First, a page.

By Zhou Feihu
As a doctor, I’ve seen so many deaths that I’ve become accustomed to it, but when I went to Liberia as a member of the Chinese contingent to fight Ebola in January 2015, I felt pressured and challenged as never before.
Before we set out, I’d already heard a lot about the dangerous Ebola outbreak in Africa, but I was still shocked by the tense atmosphere when we arrived in Liberia. Vehicles and equipment marked with “UN relief” were everywhere, military transport planes came and went frequently, and everyone coming in and out of the airport had to have their temperature tested...
January in Liberia was the dry season with the average temperature of 40 Celsius degrees, and the sanitary conditions were unbelievably poor with mosquitoes and flies swarming here and there. What was worse, nearly half of the 200-plus qualified local medical personnel had died from Ebola infection, paralyzing the normal medical relief work.
My comrades and I completed the equipment commissioning as soon as possible and threw ourselves into work immediately. The Ebola vaccine hadn’t be invented yet, so we had to enter the wards wearing three layers of special costumes in the high temperature.
The infected area was our battlefield. As Ebola could be spread through body fluids, every time we walked out of the ward, what we were most concerned about was how to take off the outfit that had been contaminated with the virus and the sweat-soaked underwear hygienically.
I was often asked a question: weren’t you afraid? I’d be lying if I said no. I’m a soldier and doctor, and treating patients was my top priority.
In the next two months and more, I participated in the treatment of 61 patients and received 38 ones suspected of Ebola infection, among whom five being confirmed.
One year after I completed the mission in Liberia, I was assigned on another peacekeeping mission to Mali, the most dangerous mission area in Africa.
In May 2016, the 4th Chinese peacekeeping force to Mali was attacked, which killed peacekeeper Shen Liangliang and injured many others. Soon afterwards, I, along with three other comrades in the medical team, was assigned to Mali to take the injured peacekeepers home.
After arriving in the war-ravaged Mali of West Africa, I found the mission was unexpectedly arduous and formidable. Several Chinese peacekeepers got wounded with detonation, which left serious internal damages other than the obvious bone fractures and external wounds.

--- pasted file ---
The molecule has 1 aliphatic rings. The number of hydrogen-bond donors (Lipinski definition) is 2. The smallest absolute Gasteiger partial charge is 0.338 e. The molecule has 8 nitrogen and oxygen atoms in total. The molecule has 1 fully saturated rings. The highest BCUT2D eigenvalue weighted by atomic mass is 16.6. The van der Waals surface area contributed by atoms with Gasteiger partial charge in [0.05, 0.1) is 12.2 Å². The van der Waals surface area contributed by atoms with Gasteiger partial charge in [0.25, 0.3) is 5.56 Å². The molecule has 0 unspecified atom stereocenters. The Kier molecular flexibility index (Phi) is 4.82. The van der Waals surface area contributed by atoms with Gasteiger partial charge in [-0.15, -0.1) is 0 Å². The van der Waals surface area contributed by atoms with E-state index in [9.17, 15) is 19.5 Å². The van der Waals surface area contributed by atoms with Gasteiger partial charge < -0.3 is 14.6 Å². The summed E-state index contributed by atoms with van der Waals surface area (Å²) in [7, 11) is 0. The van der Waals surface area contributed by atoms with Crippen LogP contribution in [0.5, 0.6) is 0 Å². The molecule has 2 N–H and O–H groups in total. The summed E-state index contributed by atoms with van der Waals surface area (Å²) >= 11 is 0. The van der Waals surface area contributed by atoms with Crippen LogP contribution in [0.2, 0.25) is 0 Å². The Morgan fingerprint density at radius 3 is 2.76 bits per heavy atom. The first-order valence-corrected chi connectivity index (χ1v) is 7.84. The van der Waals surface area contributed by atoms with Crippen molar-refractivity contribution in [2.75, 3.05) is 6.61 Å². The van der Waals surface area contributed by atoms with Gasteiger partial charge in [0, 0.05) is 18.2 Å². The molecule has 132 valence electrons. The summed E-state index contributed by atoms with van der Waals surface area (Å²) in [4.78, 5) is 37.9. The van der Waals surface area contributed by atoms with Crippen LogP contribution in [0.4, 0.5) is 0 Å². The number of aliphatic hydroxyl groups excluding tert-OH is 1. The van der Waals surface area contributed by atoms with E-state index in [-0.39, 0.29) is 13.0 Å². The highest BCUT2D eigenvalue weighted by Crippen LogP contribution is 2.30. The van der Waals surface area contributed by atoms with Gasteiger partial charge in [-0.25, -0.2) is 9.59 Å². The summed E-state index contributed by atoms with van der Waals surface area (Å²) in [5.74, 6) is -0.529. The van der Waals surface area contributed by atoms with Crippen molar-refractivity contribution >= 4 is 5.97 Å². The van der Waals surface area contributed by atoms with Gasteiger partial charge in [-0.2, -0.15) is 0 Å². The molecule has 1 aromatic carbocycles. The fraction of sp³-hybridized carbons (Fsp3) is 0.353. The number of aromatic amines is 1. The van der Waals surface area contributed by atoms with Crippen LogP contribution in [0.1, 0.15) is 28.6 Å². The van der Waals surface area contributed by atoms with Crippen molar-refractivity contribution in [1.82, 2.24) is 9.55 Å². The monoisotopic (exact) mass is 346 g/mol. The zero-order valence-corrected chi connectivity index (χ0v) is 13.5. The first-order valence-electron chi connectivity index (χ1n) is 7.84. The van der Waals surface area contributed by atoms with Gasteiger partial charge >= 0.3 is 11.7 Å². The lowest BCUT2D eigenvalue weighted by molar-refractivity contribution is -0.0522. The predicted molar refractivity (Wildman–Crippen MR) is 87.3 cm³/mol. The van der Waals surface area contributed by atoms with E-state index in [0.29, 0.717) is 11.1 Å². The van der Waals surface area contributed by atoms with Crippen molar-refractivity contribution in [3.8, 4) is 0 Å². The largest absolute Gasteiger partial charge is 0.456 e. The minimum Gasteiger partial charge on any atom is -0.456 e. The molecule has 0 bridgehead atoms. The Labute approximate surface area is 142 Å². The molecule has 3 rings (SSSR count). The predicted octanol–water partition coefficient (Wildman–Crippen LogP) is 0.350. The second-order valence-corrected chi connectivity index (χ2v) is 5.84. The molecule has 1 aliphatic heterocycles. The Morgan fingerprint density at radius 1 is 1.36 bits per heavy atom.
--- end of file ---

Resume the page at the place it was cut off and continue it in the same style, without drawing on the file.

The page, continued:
The medical conditions in Mali were too poor, so the injured soldiers were quickly transferred to more standard hospitals in Senegal after primary treatment, and I had to stay there alone to take care of them because of staff shortages.
But unexpected trouble emerged one after another. There was so few equipment at the hospital that we didn’t even have enough breathing machines and monitors when there were too many severe cases. I had to rely on the stethoscope and my clinical experience in terms of diagnosis and treatment. I stayed with the patients for more than 20 days, helped them get through the critical period and transfer from ICU to regular wards.
After the injured Chinese peacekeepers became stable in physical conditions, I was assigned to take them back to China by regular passenger flight and we had to transfer once on the way. The trip lasted about 30 hours without any oxygen gear or monitor, and the wounded might have thrombus or even worse situations if they stayed still for too long.
Under pressure, I made detailed plans and didn’t sleep a wink on the plane. I closely watched the conditions of the wounded, and helped them move their limbs in case of any emergency.
When the plane landed and I saw the crowds with flowers in hand waiting to welcome our heroes, a sigh of relief was belatedly breathed. We made it homesafe.
The author is director of ICU at the First Medical Center of Chinese PLA General Hospital.
(This article is interviewed and organized by PLA Daily’s special correspondent Luo Guojin, reporter Cheng An’qi and correspondent Hong Jianguo)